When I found out that I was pregnant with my first kiddo, my husband and I were so giddy that we immediately began to plan out every aspect of parenting. (I know, I’m LOLing at that one now, too … silly newbies!) One of the things we were set on was the idea that we would homeschool our kids. But by the time our son was nearing the age of kindergarten, we realized that we weren’t a great fit for homeschooling after all. We did, however, realize the value of going slow and making some lessons a priority over reading and math.
And so, we spent a great deal of time teaching our son moral lessons of right and wrong, respect — both for himself and for others — and patience. And honestly, I’m so glad we did, because in his first year of school, he NEEDED those skills like you wouldn’t believe.
Turns out, I’m not the only parent who believes in letting reading and math wait until school starts for this very reason. In a recent Facebook post that’s quickly going viral, blogger and comedian Crystal Lowery noted that she too is placing a high value on skills that don’t get enough attention like patience, an appreciation for storytelling, and even how to be a good sport. I’m looking around and thinking that a lot of adults we all know could stand to learn a few of these lessons, amirite?
“I’m not teaching my 5-year-old how to read,” Lowery’s post begins. “Don’t get me wrong, we read him books all the time. We’ve imagined ourselves in Willy Wonka’s Chocolate Factory, and we’re 170 pages into Harry Potter’s Chamber of Secrets. We’re teaching him to enjoy stories, to get lost in characters. But we’re not teaching him how to read. Not just yet. He’s too busy learning other things.”
That’s right — she’s busy teaching her son how to do what can sometimes feel like the impossible for most parents. Namely, teach patience, in all forms.
“He’s learning how to be a good sport,” Lowery continues. “How to wait his turn in Candy Land and not gloat when he makes it to the King’s Ice Cream Castle before his sister does.”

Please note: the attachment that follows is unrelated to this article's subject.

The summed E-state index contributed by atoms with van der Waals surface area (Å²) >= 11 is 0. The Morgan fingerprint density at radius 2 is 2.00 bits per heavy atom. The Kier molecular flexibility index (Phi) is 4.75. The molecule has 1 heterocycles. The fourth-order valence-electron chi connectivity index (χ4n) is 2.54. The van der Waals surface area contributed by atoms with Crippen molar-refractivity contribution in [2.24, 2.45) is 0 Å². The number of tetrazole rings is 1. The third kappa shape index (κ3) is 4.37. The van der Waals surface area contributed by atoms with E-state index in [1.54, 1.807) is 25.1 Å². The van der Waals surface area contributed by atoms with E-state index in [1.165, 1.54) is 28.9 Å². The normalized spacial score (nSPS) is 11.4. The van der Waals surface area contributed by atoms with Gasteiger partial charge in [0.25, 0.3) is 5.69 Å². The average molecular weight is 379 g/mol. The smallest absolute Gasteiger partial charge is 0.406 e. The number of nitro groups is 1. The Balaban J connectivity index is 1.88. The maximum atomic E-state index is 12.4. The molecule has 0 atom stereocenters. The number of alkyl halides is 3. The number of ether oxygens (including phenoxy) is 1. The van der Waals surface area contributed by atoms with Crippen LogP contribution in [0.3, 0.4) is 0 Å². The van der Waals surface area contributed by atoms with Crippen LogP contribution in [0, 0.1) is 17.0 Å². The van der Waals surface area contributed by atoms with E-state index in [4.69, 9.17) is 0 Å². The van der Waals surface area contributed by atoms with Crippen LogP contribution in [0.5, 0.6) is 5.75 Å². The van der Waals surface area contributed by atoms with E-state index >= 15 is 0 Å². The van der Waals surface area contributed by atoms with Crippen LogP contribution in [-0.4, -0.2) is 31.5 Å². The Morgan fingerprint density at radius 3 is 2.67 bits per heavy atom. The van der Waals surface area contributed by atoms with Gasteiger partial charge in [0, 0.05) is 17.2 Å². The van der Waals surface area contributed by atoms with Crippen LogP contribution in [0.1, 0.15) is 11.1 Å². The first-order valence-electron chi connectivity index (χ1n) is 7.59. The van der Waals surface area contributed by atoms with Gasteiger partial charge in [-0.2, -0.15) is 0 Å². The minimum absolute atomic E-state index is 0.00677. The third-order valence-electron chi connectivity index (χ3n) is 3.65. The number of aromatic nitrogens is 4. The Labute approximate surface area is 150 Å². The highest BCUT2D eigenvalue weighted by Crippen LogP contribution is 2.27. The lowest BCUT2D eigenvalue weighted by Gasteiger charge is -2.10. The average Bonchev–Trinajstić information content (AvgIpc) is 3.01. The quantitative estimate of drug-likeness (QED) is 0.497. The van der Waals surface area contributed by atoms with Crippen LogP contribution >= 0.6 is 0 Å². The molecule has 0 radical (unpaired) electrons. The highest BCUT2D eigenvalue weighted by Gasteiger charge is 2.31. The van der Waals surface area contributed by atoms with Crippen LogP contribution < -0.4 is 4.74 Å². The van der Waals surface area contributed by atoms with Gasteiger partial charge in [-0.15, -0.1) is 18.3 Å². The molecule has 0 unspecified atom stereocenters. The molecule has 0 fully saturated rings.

She goes on to describe the many other things her son is learning instead — like how to build things, how to exercise, and even how to take care of his belongings. (It was at this point in her post that I seriously started to wonder if she’d ever consider writing a parenting book or two, because these are ALL THE THINGS we want our kids to master!)
Lowery says she wants her son to learn the value of creativity and how to be a steward for the environment by understanding and appreciating how ecosystems work. She even talks about the importance of happiness when she says, “He’s learning that the key to happiness is to focus on his blessings rather than complaining about what he doesn’t have.”
Talk about an amazing skill set to start kindergarten off with. If this child (or any child, for that matter) can get a taste of what these lessons are aiming for — a well rounded, patient, and respectful human with a natural curiosity to learn — then reading will be, as my kids say, “easy-peasy lemon squeezy!”
Lowery tells Babble that she’s a working mom with a stay-at-home-husband, and between the two of them, they have two Masters degrees and a PhD. In other words, they know a thing or two about the educational system. But that’s also why they’ve taken a different approach to preparing their kids for the world.
“We don’t feel that kids need to be rushed into reading over other essential skills,” she says. In fact, she is hell bent on raising great people and not focused on teaching academic skills, which she feels is what teachers are for.
Lowery’s kids, 5-year-old John and 4-year-old Jenna, are coming up on their first day of school soon, which is what got Lowery thinking about what children really need to learn to prepare.
“I think we do rush kids into reading too early,” she tells Babble, “I favor a more European, play-based approach to learning that encourages kids to love books and stories — being read to — rather than just emphasizing phonics. I wrote this post to remind parents that children are learning far more at age 8 than we give them credit for. The ability to read seems to be the only milestone we focus on in Pre-K and kindergarten, and that’s a shame.”
If you ask me, she’s totally on to something there.
Teachers have huge obstacles in front of them in order to prepare our kids with what they need to live full lives in the real world. With worrisome budget cuts to public funding, kids going hungry in schools, and the myriad of skills sets that teachers deal with among their students, parents who can help their kids by giving them a love of learning first will truly help to create a new generation of amazing people. And if that’s not the most important lesson of all, then I’m not sure what is.